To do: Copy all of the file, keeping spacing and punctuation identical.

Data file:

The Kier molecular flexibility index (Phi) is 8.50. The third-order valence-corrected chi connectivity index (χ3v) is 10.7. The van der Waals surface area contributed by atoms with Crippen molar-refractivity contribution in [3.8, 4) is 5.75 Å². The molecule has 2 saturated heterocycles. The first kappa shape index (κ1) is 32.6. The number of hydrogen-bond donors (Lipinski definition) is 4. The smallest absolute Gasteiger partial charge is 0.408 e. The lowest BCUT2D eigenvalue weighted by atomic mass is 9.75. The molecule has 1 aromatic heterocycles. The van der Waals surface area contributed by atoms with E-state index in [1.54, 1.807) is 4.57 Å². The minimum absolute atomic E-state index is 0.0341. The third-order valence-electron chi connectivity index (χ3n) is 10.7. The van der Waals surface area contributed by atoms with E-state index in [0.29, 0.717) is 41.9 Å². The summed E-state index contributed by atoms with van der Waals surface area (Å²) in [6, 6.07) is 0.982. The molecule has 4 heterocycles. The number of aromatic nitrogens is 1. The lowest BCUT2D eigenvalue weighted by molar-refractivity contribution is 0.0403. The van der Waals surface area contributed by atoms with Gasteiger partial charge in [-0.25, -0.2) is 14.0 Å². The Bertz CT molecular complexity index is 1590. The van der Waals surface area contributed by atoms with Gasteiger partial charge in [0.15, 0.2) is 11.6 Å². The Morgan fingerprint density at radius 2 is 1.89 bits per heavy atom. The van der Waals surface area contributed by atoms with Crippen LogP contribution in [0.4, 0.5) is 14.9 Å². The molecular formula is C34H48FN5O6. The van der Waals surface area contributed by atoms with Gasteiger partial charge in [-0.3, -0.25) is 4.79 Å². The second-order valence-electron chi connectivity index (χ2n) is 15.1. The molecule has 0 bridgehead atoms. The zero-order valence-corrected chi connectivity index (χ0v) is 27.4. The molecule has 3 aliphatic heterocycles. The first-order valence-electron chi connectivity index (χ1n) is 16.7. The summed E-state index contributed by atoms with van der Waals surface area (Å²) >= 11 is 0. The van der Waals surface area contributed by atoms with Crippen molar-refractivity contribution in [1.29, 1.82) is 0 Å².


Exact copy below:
The Kier molecular flexibility index (Phi) is 8.50. The third-order valence-corrected chi connectivity index (χ3v) is 10.7. The van der Waals surface area contributed by atoms with Crippen molar-refractivity contribution in [3.8, 4) is 5.75 Å². The molecule has 2 saturated heterocycles. The first kappa shape index (κ1) is 32.6. The number of hydrogen-bond donors (Lipinski definition) is 4. The smallest absolute Gasteiger partial charge is 0.408 e. The lowest BCUT2D eigenvalue weighted by atomic mass is 9.75. The molecule has 1 aromatic heterocycles. The van der Waals surface area contributed by atoms with E-state index in [1.54, 1.807) is 4.57 Å². The minimum absolute atomic E-state index is 0.0341. The third-order valence-electron chi connectivity index (χ3n) is 10.7. The van der Waals surface area contributed by atoms with E-state index in [0.29, 0.717) is 41.9 Å². The summed E-state index contributed by atoms with van der Waals surface area (Å²) in [6, 6.07) is 0.982. The molecule has 4 heterocycles. The number of aromatic nitrogens is 1. The lowest BCUT2D eigenvalue weighted by molar-refractivity contribution is 0.0403. The van der Waals surface area contributed by atoms with Gasteiger partial charge in [-0.25, -0.2) is 14.0 Å². The Bertz CT molecular complexity index is 1590. The van der Waals surface area contributed by atoms with Gasteiger partial charge in [0.15, 0.2) is 11.6 Å². The Morgan fingerprint density at radius 2 is 1.89 bits per heavy atom. The van der Waals surface area contributed by atoms with Crippen LogP contribution in [0.4, 0.5) is 14.9 Å². The molecular formula is C34H48FN5O6. The van der Waals surface area contributed by atoms with Gasteiger partial charge in [-0.3, -0.25) is 4.79 Å². The second-order valence-electron chi connectivity index (χ2n) is 15.1. The molecule has 0 bridgehead atoms. The zero-order valence-corrected chi connectivity index (χ0v) is 27.4. The molecule has 3 aliphatic heterocycles. The first-order valence-electron chi connectivity index (χ1n) is 16.7. The summed E-state index contributed by atoms with van der Waals surface area (Å²) >= 11 is 0. The van der Waals surface area contributed by atoms with Crippen molar-refractivity contribution in [1.29, 1.82) is 0 Å².